In a similar way remixers employ the tactic of Identity Correction, a term borrowed from political pranksters The Yes Men.[8] Identity Correction works in PRVs by mimicking the advertisements of powerful institutions in order to change or “correct” their carefully constructed image. Through this correcting process the target’s identity is re-framed to illuminate the underside of the target company’s practices while often playing on the brand in a humorous ironic way. I’m fond of using this device in my own work as in my remix Go Army: Bad Guys,[9] where I re-frame a television recruitment advertisement for the US Army. I appropriate footage from various sources to create a new narrative, which highlights the use of torture by the US military and it’s destructive effect on (both the people being tortured) and also the collective consciousness of youth in America.

The act of political remix can offer and true sense of active participation and empowerment by giving people a vehicle to express their own reality and engage in the process of cultural creation. Beyond that these videos can also helps to sustain those involved in struggles for change on the grassroots level by making viewers laugh and reminding activists that they are not alone in their struggles. Humor can be an effective antidote for the depression and hopelessness that often comes when working for social transformation in long-term movements.

PRV can fuel and expand collective imaginations about what is possible helping us envision an alternative and more humane society. In Bush for Peace,[10] Jen Simmons and Sarah Christman articulate what an alternative presidency might look like. One in which a national leader is honestly interested in pursuing a real lasting just and peaceful world. While the work is critical of the American President it also creates and makes tangible a positive vision of a different United States.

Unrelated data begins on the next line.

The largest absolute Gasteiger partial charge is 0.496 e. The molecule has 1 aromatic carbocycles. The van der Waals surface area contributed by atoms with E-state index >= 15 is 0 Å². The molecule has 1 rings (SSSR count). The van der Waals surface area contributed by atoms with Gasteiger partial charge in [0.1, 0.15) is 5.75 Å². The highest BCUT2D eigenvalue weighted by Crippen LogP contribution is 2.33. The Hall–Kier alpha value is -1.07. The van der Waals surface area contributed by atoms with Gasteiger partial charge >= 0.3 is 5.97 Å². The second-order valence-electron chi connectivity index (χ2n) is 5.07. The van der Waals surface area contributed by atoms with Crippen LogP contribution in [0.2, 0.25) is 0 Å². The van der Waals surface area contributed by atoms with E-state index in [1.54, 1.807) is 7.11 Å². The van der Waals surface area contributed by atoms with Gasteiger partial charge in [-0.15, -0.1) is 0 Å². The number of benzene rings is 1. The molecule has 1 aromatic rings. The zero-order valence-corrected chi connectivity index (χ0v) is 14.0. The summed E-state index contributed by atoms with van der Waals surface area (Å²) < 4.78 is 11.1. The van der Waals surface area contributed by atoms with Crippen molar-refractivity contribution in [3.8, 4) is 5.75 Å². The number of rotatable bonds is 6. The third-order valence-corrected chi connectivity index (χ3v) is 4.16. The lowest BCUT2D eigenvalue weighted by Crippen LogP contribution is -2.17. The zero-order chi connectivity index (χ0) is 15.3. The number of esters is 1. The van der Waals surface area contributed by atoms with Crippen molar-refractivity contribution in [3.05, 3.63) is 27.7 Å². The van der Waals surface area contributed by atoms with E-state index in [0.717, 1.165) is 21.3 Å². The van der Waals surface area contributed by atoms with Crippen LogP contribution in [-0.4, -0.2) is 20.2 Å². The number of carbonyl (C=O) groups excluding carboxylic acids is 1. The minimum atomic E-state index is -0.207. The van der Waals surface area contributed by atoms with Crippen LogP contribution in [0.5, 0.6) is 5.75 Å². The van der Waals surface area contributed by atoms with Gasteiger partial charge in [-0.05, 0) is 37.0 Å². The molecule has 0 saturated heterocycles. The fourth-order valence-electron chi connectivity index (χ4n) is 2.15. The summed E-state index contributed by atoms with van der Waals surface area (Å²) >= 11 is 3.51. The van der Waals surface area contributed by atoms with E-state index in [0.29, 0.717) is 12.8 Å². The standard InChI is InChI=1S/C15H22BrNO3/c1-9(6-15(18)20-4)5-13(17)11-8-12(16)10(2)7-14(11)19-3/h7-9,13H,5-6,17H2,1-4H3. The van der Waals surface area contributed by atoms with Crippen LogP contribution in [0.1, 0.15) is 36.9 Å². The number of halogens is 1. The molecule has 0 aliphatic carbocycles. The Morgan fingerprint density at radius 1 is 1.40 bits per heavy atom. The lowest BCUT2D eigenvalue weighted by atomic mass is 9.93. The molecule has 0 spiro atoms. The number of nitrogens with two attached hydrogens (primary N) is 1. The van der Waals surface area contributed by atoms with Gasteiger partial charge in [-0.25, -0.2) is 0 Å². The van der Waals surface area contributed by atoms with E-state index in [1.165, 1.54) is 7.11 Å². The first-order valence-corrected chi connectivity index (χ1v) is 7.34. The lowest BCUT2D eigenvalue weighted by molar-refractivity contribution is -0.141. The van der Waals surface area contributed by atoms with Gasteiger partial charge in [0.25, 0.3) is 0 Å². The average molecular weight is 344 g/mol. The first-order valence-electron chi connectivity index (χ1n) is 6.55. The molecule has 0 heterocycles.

I used to say that Political Remix Videos would not change the world. I held this point of view because social transformation begins with collective grassroots action in the physical world. An individual standing on a soapbox or in this case standing on one’s computer doesn’t create real political change. The word politics itself, by definition, refers to a collective process. More recently I have come to see Political Remix Videos as a small part of a much bigger picture. These remix works, taken together, can help foster the critical consciousness and talk-back culture necessary for political and social change to take root. They become small fragments of cultural transformation that live alongside grassroots struggles for freedom of expression, human rights and social justice. This union allows PRVs to become a part of a movement, really of a revolution in thought and practice.


1 My Political Remix Video work can be seen on my web site.
2 The EBN remixes including We Will Rock You can be found on YouTube.
3 The 1942 remix General Adolph Takes Over can be viewed on the Internet Archive.
4 The Black Lantern’s remixes including The Terminator can be found in his web site.
5 Aaron Valdez’s remix George W’s Downhill Jam can be seen on YouTube.
6 Jacqueline Salloum’s work including Planet of the Arabs can be viewed on her web site:
7 Theodore Lyons’ remix Jeremiah Wright Painting a Picture of US Aggression is on his YouTube channel.
8 The Yes Men’s website showcases the group’s political pranks and videos.
9. My TV ad remix Go Army: Bad Guys can also be found on my web site.
10 Jen Simmons and Sarah Christman have created a web site for their Bush for Peace remix.